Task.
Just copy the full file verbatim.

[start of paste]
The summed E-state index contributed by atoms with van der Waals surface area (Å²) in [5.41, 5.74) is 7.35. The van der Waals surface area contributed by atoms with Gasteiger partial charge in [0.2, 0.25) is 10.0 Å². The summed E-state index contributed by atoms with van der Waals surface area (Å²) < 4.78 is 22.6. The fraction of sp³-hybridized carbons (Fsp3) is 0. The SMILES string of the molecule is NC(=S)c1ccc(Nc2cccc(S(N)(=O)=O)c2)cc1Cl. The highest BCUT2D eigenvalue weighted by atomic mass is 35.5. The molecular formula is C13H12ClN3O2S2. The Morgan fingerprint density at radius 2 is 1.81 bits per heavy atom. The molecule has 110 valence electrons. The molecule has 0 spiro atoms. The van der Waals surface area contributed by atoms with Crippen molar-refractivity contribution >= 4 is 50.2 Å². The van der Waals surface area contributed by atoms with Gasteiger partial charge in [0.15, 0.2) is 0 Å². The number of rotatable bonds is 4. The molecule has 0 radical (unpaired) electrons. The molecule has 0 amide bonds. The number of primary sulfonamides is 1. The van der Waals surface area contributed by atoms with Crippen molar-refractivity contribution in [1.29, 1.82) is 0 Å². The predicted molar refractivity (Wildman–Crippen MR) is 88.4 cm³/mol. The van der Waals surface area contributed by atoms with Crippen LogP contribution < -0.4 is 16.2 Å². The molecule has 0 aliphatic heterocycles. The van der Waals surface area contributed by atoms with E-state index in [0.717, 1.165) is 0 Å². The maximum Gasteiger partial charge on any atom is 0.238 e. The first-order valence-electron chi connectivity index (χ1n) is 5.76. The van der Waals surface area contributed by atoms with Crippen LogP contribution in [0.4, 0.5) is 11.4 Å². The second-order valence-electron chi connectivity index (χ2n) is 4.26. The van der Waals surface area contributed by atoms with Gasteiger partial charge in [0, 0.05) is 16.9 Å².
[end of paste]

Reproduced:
The summed E-state index contributed by atoms with van der Waals surface area (Å²) in [5.41, 5.74) is 7.35. The van der Waals surface area contributed by atoms with Gasteiger partial charge in [0.2, 0.25) is 10.0 Å². The summed E-state index contributed by atoms with van der Waals surface area (Å²) < 4.78 is 22.6. The fraction of sp³-hybridized carbons (Fsp3) is 0. The SMILES string of the molecule is NC(=S)c1ccc(Nc2cccc(S(N)(=O)=O)c2)cc1Cl. The highest BCUT2D eigenvalue weighted by atomic mass is 35.5. The molecular formula is C13H12ClN3O2S2. The Morgan fingerprint density at radius 2 is 1.81 bits per heavy atom. The molecule has 110 valence electrons. The molecule has 0 spiro atoms. The van der Waals surface area contributed by atoms with Crippen molar-refractivity contribution >= 4 is 50.2 Å². The van der Waals surface area contributed by atoms with Gasteiger partial charge in [0.15, 0.2) is 0 Å². The number of rotatable bonds is 4. The molecule has 0 radical (unpaired) electrons. The molecule has 0 amide bonds. The number of primary sulfonamides is 1. The van der Waals surface area contributed by atoms with Crippen molar-refractivity contribution in [1.29, 1.82) is 0 Å². The predicted molar refractivity (Wildman–Crippen MR) is 88.4 cm³/mol. The van der Waals surface area contributed by atoms with Crippen LogP contribution < -0.4 is 16.2 Å². The molecule has 0 aliphatic heterocycles. The van der Waals surface area contributed by atoms with E-state index in [0.717, 1.165) is 0 Å². The maximum Gasteiger partial charge on any atom is 0.238 e. The first-order valence-electron chi connectivity index (χ1n) is 5.76. The van der Waals surface area contributed by atoms with Crippen LogP contribution in [0.4, 0.5) is 11.4 Å². The second-order valence-electron chi connectivity index (χ2n) is 4.26. The van der Waals surface area contributed by atoms with Gasteiger partial charge in [0, 0.05) is 16.9 Å².